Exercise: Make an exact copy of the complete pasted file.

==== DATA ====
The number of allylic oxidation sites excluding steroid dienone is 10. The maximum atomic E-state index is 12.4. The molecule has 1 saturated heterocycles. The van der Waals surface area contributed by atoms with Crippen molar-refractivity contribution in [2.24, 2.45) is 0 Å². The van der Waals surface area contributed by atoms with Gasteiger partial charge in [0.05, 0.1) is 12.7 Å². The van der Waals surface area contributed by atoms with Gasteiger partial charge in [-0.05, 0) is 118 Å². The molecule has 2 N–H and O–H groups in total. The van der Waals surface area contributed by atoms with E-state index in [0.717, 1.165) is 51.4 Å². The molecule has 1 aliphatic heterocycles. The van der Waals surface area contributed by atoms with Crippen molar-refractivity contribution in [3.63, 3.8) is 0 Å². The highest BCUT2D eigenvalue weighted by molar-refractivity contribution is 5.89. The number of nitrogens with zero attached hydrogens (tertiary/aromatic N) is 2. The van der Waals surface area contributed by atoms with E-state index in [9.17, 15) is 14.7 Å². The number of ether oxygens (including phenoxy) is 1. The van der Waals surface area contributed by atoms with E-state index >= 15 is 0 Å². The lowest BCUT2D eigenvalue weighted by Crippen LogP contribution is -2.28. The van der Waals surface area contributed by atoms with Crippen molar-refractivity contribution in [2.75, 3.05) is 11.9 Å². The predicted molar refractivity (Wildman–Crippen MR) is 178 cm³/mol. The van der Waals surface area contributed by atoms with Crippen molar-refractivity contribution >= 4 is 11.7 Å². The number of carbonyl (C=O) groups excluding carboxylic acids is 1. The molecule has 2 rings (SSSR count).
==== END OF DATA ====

The number of allylic oxidation sites excluding steroid dienone is 10. The maximum atomic E-state index is 12.4. The molecule has 1 saturated heterocycles. The van der Waals surface area contributed by atoms with Crippen molar-refractivity contribution in [2.24, 2.45) is 0 Å². The van der Waals surface area contributed by atoms with Gasteiger partial charge in [0.05, 0.1) is 12.7 Å². The van der Waals surface area contributed by atoms with Gasteiger partial charge in [-0.05, 0) is 118 Å². The molecule has 2 N–H and O–H groups in total. The van der Waals surface area contributed by atoms with E-state index in [0.717, 1.165) is 51.4 Å². The molecule has 1 aliphatic heterocycles. The van der Waals surface area contributed by atoms with Crippen molar-refractivity contribution in [3.63, 3.8) is 0 Å². The highest BCUT2D eigenvalue weighted by molar-refractivity contribution is 5.89. The number of nitrogens with zero attached hydrogens (tertiary/aromatic N) is 2. The van der Waals surface area contributed by atoms with E-state index in [9.17, 15) is 14.7 Å². The number of ether oxygens (including phenoxy) is 1. The van der Waals surface area contributed by atoms with E-state index >= 15 is 0 Å². The lowest BCUT2D eigenvalue weighted by Crippen LogP contribution is -2.28. The van der Waals surface area contributed by atoms with Crippen molar-refractivity contribution in [2.75, 3.05) is 11.9 Å². The predicted molar refractivity (Wildman–Crippen MR) is 178 cm³/mol. The van der Waals surface area contributed by atoms with Crippen molar-refractivity contribution >= 4 is 11.7 Å². The number of carbonyl (C=O) groups excluding carboxylic acids is 1. The molecule has 2 rings (SSSR count).